I believe that it is fundamentally better for us all, if decisions about Scotland's future are taken by the people who care most about Scotland, that is, by the people of Scotland.AnswerThe people of Scotland already decide about the future of Scotland because we live in a democracy. In the United States, the people of Vermont and Texas decide about their future as they vote in elections, elect representatives and have their say. To suggest that the Scottish people do not take the decision about Scotland's future, because they are in the UK is to imply that neither do the people of any state in the USA. I wonder if the first minister would like to explain that reasoning next time he has a conversation with the US president.The same can be said of many countries in the EU, which are made up of countries which formerly were independent, such as Germany, France, Italy and Spain.Being independent means Scotland's future will be in Scotland's hands.AnswerSee above. But do you really think that independence guarantees freedom of action. Greece is an independent state, as is the Republic of Ireland as is Portugal, but each of these countries has constraints on their government, owing to their membership of the Eurozone and to their receipt of bailouts. The fact that they were small independent nations meant that they could not weather the storm of economic crisis alone.An independent Scotland would, Mr Salmond hopes, be a member of the EU and would retain the pound. We know that the EU already constrains the British state, and so it would also constrain a new Scottish state, perhaps more so as the new Scottish state would have less influence and less voting rights. Being in a monetary union with the rest of the UK would entail a degree of cooperation, perhaps even a rUK chancellor having the right to oversee the Scottish budget. No one really knows, but the likelihood is that Scotland would end up in an ever closer union with both the UK and the EU. Not much real independence there I'm afraid. At least now we have a say in the UK parliament, two Scots have recently been chancellors. There is no doubt that Scotland has great potential. We are blessed with talent, resources and creativity. We have the opportunity to make our nation a better place to live, for this and future generations. We can build a greener, fairer and more prosperous society that is stronger and more successful than it is today.AnswerThis is mostly fluff that any political organisation will put forward as reasons to vote for them. But anyway all of these things could be achieved, insofar as they are possible, without independence. Scottish people who have had talent have flourished in the union for centuries. Scotland is already a part of one of the wealthiest, freest and most democratic countries in the world. We would all like to be more wealthy than we are, we would all like all manner of nice things. But most of us don't believe politicians when they make these sorts of promises.I want a Scotland that speaks with her own voice and makes her own unique contribution to the world: a Scotland that stands alongside the other nations on these isles, as an independent nation.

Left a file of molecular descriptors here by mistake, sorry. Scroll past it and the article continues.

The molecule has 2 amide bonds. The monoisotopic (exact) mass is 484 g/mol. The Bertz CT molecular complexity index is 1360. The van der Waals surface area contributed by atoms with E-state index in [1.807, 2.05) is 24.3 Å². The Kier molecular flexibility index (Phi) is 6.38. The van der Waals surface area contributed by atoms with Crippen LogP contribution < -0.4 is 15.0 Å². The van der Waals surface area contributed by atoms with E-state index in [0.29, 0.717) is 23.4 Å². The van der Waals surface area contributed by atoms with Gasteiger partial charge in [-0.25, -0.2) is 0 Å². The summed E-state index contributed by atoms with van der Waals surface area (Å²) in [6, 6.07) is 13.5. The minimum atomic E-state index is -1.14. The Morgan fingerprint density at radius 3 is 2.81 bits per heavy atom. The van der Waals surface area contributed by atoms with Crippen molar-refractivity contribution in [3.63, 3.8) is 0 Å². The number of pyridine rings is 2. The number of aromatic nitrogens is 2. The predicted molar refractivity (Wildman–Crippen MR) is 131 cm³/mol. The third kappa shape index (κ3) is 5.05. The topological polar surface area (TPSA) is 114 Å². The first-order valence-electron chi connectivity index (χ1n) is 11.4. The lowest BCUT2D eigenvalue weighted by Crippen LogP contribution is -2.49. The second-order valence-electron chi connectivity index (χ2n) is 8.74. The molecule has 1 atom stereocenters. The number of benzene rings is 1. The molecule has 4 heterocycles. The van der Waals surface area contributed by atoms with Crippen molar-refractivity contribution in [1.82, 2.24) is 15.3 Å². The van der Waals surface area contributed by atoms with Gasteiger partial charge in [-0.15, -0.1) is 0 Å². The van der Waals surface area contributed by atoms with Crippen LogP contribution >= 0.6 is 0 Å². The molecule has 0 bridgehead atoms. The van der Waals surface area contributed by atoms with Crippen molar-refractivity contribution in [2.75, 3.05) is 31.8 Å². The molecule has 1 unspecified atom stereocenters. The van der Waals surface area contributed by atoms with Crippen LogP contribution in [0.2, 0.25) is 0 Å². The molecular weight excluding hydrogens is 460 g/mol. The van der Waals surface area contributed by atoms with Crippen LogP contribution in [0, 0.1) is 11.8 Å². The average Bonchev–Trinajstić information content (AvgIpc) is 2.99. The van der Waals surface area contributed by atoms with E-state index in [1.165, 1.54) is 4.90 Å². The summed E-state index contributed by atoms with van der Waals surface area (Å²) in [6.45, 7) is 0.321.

AnswerScotland already can speak with its own voice and many Scots already do so. We have our own parliament, with wide and extensive powers. Some of there have barely been used hitherto. The contribution that Scotland makes to the world, largely depends on individual Scots. Great writers such as Robert Burns or Walter Scott, great thinkers, like David Hume and Adam Smith. These great Scots achieved what they achieved within the union, some would say because of the union. The union has not hindered Scotland's contribution to the world, why should it prevent us making further contributions in the future.Scotland will not stand alongside the other nations in the UK, it will stand apart. Divorces are rarely amicable, frequently bitter and Scotland has much to lose if it rejects a union which has lasted for centuries and brought benefit to all. If Scotland rejects our friends and relations in the rest of the UK, don't expect them to welcome us the next time we need their help. Look at what happened when Ukraine seceded from Russia. There is now a large degree of mutual loathing and minimal cooperation, where formerly people barely thought of each other as being different at all. Scots are some of the luckiest people in the world. We live in a land, which is prosperous, democratic and free, it's called the UK. Together we have achieved so much, the world really needed our union in 1940. The UK needs Scotland, just as Scotland needs the UK. We are all family, so closely related that everyone feels these ties. Why would a Scot want to be made a foreigner, next time he were to visit London, Belfast or Cardiff? Neither would a Londoner want to feel a foreigner if he were to work in Edinburgh. The ties of kinship and common history are what makes Britain work so well as a currency union, a fiscal union and a political union. If we break these ties, do not expect anything to work quite as well again in our lifetimes.